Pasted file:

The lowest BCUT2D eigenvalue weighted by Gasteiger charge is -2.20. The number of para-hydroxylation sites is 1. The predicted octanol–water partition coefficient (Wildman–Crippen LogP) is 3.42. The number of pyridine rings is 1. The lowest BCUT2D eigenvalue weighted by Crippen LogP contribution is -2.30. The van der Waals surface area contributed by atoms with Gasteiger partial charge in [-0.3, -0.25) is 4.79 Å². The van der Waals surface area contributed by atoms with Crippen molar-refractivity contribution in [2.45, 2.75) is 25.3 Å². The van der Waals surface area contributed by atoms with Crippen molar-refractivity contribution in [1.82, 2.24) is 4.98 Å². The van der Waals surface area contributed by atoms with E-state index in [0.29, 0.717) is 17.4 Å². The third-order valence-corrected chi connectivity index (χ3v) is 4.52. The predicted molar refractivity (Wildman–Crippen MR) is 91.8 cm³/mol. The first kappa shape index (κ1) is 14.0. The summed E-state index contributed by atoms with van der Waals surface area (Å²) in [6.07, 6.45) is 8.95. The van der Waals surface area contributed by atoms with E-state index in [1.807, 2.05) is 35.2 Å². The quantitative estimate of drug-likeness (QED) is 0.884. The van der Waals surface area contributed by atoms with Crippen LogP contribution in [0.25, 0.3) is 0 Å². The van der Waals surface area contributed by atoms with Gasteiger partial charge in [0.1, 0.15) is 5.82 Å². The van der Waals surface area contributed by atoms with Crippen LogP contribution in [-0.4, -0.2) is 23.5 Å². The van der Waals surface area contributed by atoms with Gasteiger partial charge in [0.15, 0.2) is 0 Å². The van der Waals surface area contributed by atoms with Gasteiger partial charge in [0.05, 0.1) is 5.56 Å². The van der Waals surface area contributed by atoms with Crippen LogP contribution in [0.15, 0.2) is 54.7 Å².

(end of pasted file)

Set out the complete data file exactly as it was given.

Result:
The lowest BCUT2D eigenvalue weighted by Gasteiger charge is -2.20. The number of para-hydroxylation sites is 1. The predicted octanol–water partition coefficient (Wildman–Crippen LogP) is 3.42. The number of pyridine rings is 1. The lowest BCUT2D eigenvalue weighted by Crippen LogP contribution is -2.30. The van der Waals surface area contributed by atoms with Gasteiger partial charge in [-0.3, -0.25) is 4.79 Å². The van der Waals surface area contributed by atoms with Crippen molar-refractivity contribution in [2.45, 2.75) is 25.3 Å². The van der Waals surface area contributed by atoms with Crippen molar-refractivity contribution in [1.82, 2.24) is 4.98 Å². The van der Waals surface area contributed by atoms with E-state index in [0.29, 0.717) is 17.4 Å². The third-order valence-corrected chi connectivity index (χ3v) is 4.52. The predicted molar refractivity (Wildman–Crippen MR) is 91.8 cm³/mol. The first kappa shape index (κ1) is 14.0. The summed E-state index contributed by atoms with van der Waals surface area (Å²) in [6.07, 6.45) is 8.95. The van der Waals surface area contributed by atoms with E-state index in [1.807, 2.05) is 35.2 Å². The quantitative estimate of drug-likeness (QED) is 0.884. The van der Waals surface area contributed by atoms with Crippen LogP contribution in [0.25, 0.3) is 0 Å². The van der Waals surface area contributed by atoms with Gasteiger partial charge in [0.1, 0.15) is 5.82 Å². The van der Waals surface area contributed by atoms with Crippen LogP contribution in [-0.4, -0.2) is 23.5 Å². The van der Waals surface area contributed by atoms with Gasteiger partial charge in [0.15, 0.2) is 0 Å². The van der Waals surface area contributed by atoms with Gasteiger partial charge in [0.05, 0.1) is 5.56 Å². The van der Waals surface area contributed by atoms with Crippen LogP contribution in [0.15, 0.2) is 54.7 Å².